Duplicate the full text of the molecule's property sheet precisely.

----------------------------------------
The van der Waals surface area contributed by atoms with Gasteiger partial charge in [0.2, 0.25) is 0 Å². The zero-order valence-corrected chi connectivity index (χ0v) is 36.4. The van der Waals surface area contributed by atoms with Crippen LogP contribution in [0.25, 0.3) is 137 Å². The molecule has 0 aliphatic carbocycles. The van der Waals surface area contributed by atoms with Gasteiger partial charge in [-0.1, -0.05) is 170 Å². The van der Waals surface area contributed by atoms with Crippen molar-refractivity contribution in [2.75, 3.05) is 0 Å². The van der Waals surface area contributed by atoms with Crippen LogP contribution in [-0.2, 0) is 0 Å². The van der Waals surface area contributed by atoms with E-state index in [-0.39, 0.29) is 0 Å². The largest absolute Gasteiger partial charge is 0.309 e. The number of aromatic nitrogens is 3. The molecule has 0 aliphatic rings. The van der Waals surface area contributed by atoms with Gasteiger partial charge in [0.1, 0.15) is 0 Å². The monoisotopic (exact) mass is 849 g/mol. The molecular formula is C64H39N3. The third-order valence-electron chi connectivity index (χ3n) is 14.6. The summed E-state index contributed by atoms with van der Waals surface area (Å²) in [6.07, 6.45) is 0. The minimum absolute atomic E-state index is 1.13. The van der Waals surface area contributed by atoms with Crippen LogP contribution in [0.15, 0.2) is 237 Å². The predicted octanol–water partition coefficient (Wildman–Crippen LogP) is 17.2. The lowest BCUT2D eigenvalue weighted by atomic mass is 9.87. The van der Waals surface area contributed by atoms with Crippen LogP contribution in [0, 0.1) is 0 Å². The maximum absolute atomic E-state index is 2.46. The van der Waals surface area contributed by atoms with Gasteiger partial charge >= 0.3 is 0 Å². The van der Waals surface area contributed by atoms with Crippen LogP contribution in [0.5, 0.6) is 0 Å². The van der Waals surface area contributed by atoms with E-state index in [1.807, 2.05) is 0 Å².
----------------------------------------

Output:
The van der Waals surface area contributed by atoms with Gasteiger partial charge in [0.2, 0.25) is 0 Å². The zero-order valence-corrected chi connectivity index (χ0v) is 36.4. The van der Waals surface area contributed by atoms with Crippen LogP contribution in [0.25, 0.3) is 137 Å². The molecule has 0 aliphatic carbocycles. The van der Waals surface area contributed by atoms with Gasteiger partial charge in [-0.1, -0.05) is 170 Å². The van der Waals surface area contributed by atoms with Crippen molar-refractivity contribution in [2.75, 3.05) is 0 Å². The van der Waals surface area contributed by atoms with Crippen LogP contribution in [-0.2, 0) is 0 Å². The van der Waals surface area contributed by atoms with E-state index in [-0.39, 0.29) is 0 Å². The largest absolute Gasteiger partial charge is 0.309 e. The number of aromatic nitrogens is 3. The molecule has 0 aliphatic rings. The van der Waals surface area contributed by atoms with Gasteiger partial charge in [0.1, 0.15) is 0 Å². The monoisotopic (exact) mass is 849 g/mol. The molecular formula is C64H39N3. The third-order valence-electron chi connectivity index (χ3n) is 14.6. The summed E-state index contributed by atoms with van der Waals surface area (Å²) in [6.07, 6.45) is 0. The minimum absolute atomic E-state index is 1.13. The van der Waals surface area contributed by atoms with Crippen LogP contribution in [0.15, 0.2) is 237 Å². The predicted octanol–water partition coefficient (Wildman–Crippen LogP) is 17.2. The lowest BCUT2D eigenvalue weighted by atomic mass is 9.87. The van der Waals surface area contributed by atoms with Crippen LogP contribution in [0, 0.1) is 0 Å². The maximum absolute atomic E-state index is 2.46. The van der Waals surface area contributed by atoms with Gasteiger partial charge >= 0.3 is 0 Å². The van der Waals surface area contributed by atoms with Crippen LogP contribution in [0.5, 0.6) is 0 Å². The van der Waals surface area contributed by atoms with E-state index in [1.807, 2.05) is 0 Å².